Hakimul Ikhwan


This article argues that the so-called sharia-inspired regulations have been locally fitted through democratic processes that engaged together the elected legislative body and the executive office as well as various social groups. It bases on a qualitative fieldwork in Cianjur, a district in West Java Indonesia. There are three underpinning factors to the fitted sharia. First, it is possible because the discursive elements of sharia that enabled the Islamists to find a local and perhaps diluted, and more moderate formulation of sharia. Second, social diversity with no single group predominating required compromise and political alliance within and between the Islamist and non-Islamist groups. Third, the so-called sharia has number of secular functions related to politics, economy, and local custom that eventually brought the contesting groups to compromise. Thus, the resurgence of the sharia-inspired regulation is driven by various factors ranging from religiosity and piety to the practical and pragmatic reasons.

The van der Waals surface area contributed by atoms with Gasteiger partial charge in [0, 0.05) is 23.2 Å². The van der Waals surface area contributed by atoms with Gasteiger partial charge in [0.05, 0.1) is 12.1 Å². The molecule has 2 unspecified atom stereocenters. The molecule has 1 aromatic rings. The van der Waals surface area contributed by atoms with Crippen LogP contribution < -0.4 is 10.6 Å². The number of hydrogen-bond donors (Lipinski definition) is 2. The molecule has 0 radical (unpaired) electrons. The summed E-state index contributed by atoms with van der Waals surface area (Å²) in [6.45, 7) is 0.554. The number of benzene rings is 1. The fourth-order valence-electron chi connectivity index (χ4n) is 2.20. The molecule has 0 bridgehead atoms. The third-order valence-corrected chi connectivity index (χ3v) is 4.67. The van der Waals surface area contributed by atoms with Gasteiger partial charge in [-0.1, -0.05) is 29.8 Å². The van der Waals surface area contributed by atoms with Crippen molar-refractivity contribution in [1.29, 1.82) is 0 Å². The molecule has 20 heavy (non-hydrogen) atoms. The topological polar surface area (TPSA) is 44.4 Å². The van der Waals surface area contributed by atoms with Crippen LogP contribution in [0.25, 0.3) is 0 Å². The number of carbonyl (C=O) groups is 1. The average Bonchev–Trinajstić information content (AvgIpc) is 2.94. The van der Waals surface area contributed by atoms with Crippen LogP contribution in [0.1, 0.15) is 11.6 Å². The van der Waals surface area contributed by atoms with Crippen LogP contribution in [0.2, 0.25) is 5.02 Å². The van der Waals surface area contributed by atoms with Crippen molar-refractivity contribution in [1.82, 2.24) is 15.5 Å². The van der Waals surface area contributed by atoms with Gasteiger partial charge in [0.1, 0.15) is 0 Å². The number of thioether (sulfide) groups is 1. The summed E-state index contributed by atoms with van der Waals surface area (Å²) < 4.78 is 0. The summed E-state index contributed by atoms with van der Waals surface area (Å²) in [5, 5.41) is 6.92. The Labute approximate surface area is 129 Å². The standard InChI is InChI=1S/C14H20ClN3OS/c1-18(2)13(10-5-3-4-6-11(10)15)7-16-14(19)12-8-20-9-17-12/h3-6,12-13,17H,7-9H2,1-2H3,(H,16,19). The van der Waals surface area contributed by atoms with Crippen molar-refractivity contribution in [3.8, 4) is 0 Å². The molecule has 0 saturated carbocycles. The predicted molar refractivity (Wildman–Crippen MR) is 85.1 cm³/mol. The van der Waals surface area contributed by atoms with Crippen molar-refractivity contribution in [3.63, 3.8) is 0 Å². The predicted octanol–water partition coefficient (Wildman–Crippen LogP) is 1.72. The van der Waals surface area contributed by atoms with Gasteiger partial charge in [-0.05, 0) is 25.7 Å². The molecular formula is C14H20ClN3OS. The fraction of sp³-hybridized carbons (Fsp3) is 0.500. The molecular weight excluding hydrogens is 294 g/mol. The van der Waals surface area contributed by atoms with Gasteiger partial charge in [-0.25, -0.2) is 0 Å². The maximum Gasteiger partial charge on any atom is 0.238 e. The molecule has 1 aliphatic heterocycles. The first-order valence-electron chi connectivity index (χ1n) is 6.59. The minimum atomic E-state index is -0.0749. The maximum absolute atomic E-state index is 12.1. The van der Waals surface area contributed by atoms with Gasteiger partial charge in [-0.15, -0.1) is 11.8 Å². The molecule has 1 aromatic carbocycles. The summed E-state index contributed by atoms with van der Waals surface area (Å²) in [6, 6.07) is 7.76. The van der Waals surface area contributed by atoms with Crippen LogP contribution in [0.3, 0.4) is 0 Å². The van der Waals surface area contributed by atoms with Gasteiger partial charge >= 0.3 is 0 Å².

Sharia; Democracy; Islamism

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DOI: 10.15642/JIIS.2018.12.1.17-44


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